Starting the day with a run, a dog, sunrise, birds . . . and my favorite guy.
Who then makes us coffee and frozen fruit/yoghurt/avocado smoothies while we read our Bibles.
Biking to the hospital for rounds, which is not technically always my favorite, but the new interns are a breath of fresh air, and eager to learn. Here we are today in a sit-down teaching time at the canteen for chai. I'm working on a series of core lectures using the Kenya protocols to hone in on the top evidence-based interventions that impact leading causes of under-5 mortality. I do love teaching. This is a "discuss the next step in management with your neighbor" moment.
Grace is definitely a favorite thing, and I need a lot of it, so when a miracle like getting a line in a dehydrated 730-gram 25-week preem occurs after countless attempts, I give the glory to God:
It's not a favorite to see empty beds, and even today many are filling, but the lower patient volume does allow for more teaching time. Still praying for nurses to be paid, and the strike to end.
The other half of our life is supervising 9 teams in 4 countries, so another favorite is when we get team mates to visit us. We've had seven or eight different groups in the last few weeks, most staying a couple of nights, a couple just passing through. That means a full table, and creative sleeping arrangements.
Some, like these summer interns from Nairobi, accompany us to see our work . .
And give us a good excuse to go visit our local game reserve, Crescent Island.
A particularly favorite thing of mine is to see our Serge kids thriving. Life as a third-culture-kid can be very rich, but also carries chronic loss, grief, and stress, always the outsider, anxious for parents in dangerous situations, missing grandparents or former homes. These kids were evacuated from South Sudan in the latest wave of civil war, and I love seeing them blossom in a safer place here in Kenya, expressing their personalities and likes in their new home.
This one just wanted to see zebra after a year in Burundi, and there they are in the background as we took an evening walk.
This one also survived both Uganda and South Sudan, and is now discovering his musical and theatrical talents at RVA. Here he is in the lead male role in "You Can't Take it With You", which we were privileged to see.
Just had to throw this one in for sheer cuteness, as we walked by Maasai herding sheep.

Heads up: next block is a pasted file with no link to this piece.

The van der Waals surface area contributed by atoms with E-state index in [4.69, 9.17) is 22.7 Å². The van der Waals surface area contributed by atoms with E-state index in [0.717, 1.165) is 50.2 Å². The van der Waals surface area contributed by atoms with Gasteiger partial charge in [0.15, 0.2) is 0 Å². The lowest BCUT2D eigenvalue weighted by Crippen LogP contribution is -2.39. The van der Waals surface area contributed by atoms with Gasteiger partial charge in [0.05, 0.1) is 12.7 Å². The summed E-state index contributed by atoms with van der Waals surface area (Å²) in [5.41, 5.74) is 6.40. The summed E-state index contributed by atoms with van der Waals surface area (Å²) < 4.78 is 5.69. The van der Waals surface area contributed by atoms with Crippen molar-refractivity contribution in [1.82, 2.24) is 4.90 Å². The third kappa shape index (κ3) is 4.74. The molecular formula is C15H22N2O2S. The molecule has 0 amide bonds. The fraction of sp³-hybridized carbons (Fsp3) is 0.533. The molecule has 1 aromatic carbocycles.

And this third-culture kid sent us a photo as he was driving to Alaska . . . a REAL favorite is watching our own kids branch out into their lives, making hard decisions, taking risks, loving each other. Hearing from them, and SEEING them even if it's just photos, is a very favorite thing.
This one represented the rest of us on a 48-hour break from med school to WV during our annual Aylestock reunion.
This one just completed two semesters of French in six weeks . . and arrives in Kenya tomorrow!!
And this one hasn't posted any non-snap-chat photos of her environmental internship in Jordan, reducing me to stealing a photo from her friend's fb page earlier in the summer, delighting over a baby turtle. So cute, and I don't mean the turtle. Being a mom to these four is a MAJOR FAVORITE THING.
Being an author is also a favorite thing, but generally kind of me-and-my-computer experience. So when I met some fans, I had to celebrate. These dorm parents at RVA are reading the books aloud to these kids, who were almost as excited as I was to take a photo together. A Forest, A Flood, and an Unlikely Star comes out in September!!
As the day draws to a close, reading books is definitely a favorite thing. Yes, I packed this entire stack for my Birthday overnight to Nairobi . . .
Sunsets in Naivasha are definitely a favorite thing.
Even in the midst of a country teetering on chaos, seeing abused and abandoned kids, stressing over finances and outcomes and piles of work, far from most of the people we love most . . . there are many beautiful reminders of God's presence and power and love to carry us through.